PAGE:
E-tailers stopped 45 million attempted online attacks in the past three months, but more is on its way
UK retailers need to prepare for more cyberattacks this Christmas, according to digital identity company ThreatMetrix.
ThreatMetrix’s Q3 Cybercrime Report indicates that 2015 is likely to be known as the biggest ‘Cybercriminal Christmas’ so far. The study also reveals the latest trends across the global threat landscape and is created from data and analysis from the ThreatMetrix Digital Identity Network, which currently analyses more than a billion transactions across the globe every month.
Over the past 90 days, ThreatMetrix detected 45 million attempted attacks specifically targeting online retailers, representing a 25 percent leap from the previous quarter. This data strongly indicates that the final quarter of the year, in the run up to the festive period, is likely to see more attacks on online business than ever before.
The major shopping days between now and Christmas, including Black Friday on November 27 through to Cyber Monday on November 30, are expected to become a particular target for online criminals. According to analysts at IMRG, Black Friday will become the first ever £1bn shopping day in the UK (compared with £810m last year) with consumers spending £12,384 every second. The pressure on retailers is likely to continue right up to the January sales. Last year, ThreatMetrix saw 11.4 million fraudulent transaction attempts during the peak holiday shopping period and this year it is expected to be double the volume driven by the continued growth of digital commerce and the aftermath of the numerous breaches. This would represent millions in potential losses for UK business.
Vanita Pandey, senior director, strategy and product marketing at ThreatMetrix, said: “Generally, the third quarter is a slower time for businesses as consumers anticipate spending money during the Christmas and New Year shopping season, but this year it yielded record numbers in attack attempts. The size, complexity and frequency of the attacks targeting businesses is growing driven by the multiple data breaches that have compromised the traditional identity sources, including the TalkTalk and Carphone Warehouse both being huge hacks that were widely covered in the UK.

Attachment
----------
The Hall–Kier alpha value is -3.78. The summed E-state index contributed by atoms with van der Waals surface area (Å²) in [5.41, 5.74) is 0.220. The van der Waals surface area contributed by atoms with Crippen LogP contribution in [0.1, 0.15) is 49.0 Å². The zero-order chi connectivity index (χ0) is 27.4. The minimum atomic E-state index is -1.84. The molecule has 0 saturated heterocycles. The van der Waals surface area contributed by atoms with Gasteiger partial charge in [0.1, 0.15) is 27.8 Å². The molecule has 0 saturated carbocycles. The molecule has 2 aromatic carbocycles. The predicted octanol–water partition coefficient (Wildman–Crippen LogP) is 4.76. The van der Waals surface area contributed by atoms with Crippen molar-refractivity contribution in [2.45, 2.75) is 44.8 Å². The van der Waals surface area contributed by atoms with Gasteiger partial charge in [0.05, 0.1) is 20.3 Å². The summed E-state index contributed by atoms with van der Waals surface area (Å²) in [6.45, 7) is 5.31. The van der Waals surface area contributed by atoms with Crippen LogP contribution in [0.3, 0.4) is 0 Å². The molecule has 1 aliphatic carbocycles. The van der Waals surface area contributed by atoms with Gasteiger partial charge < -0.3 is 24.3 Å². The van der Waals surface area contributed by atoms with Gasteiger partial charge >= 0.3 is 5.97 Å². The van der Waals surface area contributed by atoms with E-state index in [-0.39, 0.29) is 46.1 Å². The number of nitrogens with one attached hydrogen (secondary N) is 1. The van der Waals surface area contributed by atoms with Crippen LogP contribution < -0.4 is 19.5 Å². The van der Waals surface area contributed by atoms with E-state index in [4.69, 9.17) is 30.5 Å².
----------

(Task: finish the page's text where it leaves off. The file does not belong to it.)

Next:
“The ultimate victims are the consumers whose digital identities are increasingly compromised with each subsequent breaches. Cybercriminals don’t sleep when it comes to attacks – the majority of the attempts we saw were in the e-commerce space and retailers must stay on their toes when it comes to protecting digital identities during what is sure to be the largest digital season to date for online and mobile transactions.”
These attacks were detected during real-time analysis and interdiction of fraudulent online payments, logins and new account registrations. E-commerce transactions consist of the following percentages and risks:
· 78 percent of transactions were account logins, with 5 percent high risk
· 21 percent of transactions were payments, with 3.2 percent high risk
· 1 percent of transactions were account creations, with nearly 7 percent high risk
In terms of cybercrime techniques, fraudsters are using bots and botnets to run massive identity testing sessions in order to penetrate fraud defenses.
Pandey said: “Botnets are the new data breach threat, as opposed to Advanced Persistent Threats (APT), which attack the network from the inside out; botnet breaches are targeting the outside-in via digital identities.
“We see very high daily traffic at leading retailers due to low frequency attacks using botnets designed to evade rate and security control measures and thus detection.”
Mobile usage has also increased at particularly a rather high rate in the recent months – more than 50 percent from this time last year. This trend is only expected to continue as devices become more widespread and smartphones more prolific.
Pandey explained: “As consumers increasingly turn to mobile devices often to make purchases on the move, they’re leaving digital footprints for the cybercriminals to exploit.
“The main concern we stress with our society’s mobile-dependence is being aware of your online persona – how much information you share online and where you share it – as seemingly unrelated data can provide very important insight into a person’s digital identity.”
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